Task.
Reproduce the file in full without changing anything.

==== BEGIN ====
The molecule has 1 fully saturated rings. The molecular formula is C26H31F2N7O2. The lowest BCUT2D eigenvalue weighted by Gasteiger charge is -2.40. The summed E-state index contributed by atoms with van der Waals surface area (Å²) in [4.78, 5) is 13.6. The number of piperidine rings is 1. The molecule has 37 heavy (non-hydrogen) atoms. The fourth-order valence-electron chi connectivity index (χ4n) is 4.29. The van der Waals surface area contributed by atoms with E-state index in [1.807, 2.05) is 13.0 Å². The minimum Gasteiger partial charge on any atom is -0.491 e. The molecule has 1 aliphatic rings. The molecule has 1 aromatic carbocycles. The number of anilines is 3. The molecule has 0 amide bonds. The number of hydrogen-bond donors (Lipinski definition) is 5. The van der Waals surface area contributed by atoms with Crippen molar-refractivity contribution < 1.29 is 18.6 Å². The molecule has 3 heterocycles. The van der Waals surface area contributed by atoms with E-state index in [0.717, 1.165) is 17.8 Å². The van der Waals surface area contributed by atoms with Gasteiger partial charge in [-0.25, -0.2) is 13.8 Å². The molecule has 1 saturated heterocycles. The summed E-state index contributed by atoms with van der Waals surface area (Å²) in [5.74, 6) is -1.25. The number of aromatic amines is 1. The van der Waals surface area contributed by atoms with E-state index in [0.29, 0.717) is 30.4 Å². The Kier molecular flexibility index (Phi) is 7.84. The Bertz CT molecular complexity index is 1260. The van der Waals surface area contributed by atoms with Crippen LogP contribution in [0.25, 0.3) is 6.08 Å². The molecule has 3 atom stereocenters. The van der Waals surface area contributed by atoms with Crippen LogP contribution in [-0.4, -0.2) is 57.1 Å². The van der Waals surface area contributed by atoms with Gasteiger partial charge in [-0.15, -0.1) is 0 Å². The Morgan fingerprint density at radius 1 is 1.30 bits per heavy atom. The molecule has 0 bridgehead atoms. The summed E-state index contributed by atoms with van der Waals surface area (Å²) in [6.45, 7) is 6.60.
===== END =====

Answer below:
The molecule has 1 fully saturated rings. The molecular formula is C26H31F2N7O2. The lowest BCUT2D eigenvalue weighted by Gasteiger charge is -2.40. The summed E-state index contributed by atoms with van der Waals surface area (Å²) in [4.78, 5) is 13.6. The number of piperidine rings is 1. The molecule has 37 heavy (non-hydrogen) atoms. The fourth-order valence-electron chi connectivity index (χ4n) is 4.29. The van der Waals surface area contributed by atoms with E-state index in [1.807, 2.05) is 13.0 Å². The minimum Gasteiger partial charge on any atom is -0.491 e. The molecule has 1 aliphatic rings. The molecule has 1 aromatic carbocycles. The number of anilines is 3. The molecule has 0 amide bonds. The number of hydrogen-bond donors (Lipinski definition) is 5. The van der Waals surface area contributed by atoms with Crippen molar-refractivity contribution < 1.29 is 18.6 Å². The molecule has 3 heterocycles. The van der Waals surface area contributed by atoms with E-state index in [0.717, 1.165) is 17.8 Å². The van der Waals surface area contributed by atoms with Gasteiger partial charge in [-0.25, -0.2) is 13.8 Å². The molecule has 1 saturated heterocycles. The summed E-state index contributed by atoms with van der Waals surface area (Å²) in [5.74, 6) is -1.25. The number of aromatic amines is 1. The van der Waals surface area contributed by atoms with E-state index in [0.29, 0.717) is 30.4 Å². The Kier molecular flexibility index (Phi) is 7.84. The Bertz CT molecular complexity index is 1260. The van der Waals surface area contributed by atoms with Crippen LogP contribution in [0.25, 0.3) is 6.08 Å². The molecule has 3 atom stereocenters. The van der Waals surface area contributed by atoms with Crippen LogP contribution in [-0.4, -0.2) is 57.1 Å². The van der Waals surface area contributed by atoms with Gasteiger partial charge in [-0.15, -0.1) is 0 Å². The Morgan fingerprint density at radius 1 is 1.30 bits per heavy atom. The molecule has 0 bridgehead atoms. The summed E-state index contributed by atoms with van der Waals surface area (Å²) in [6.45, 7) is 6.60.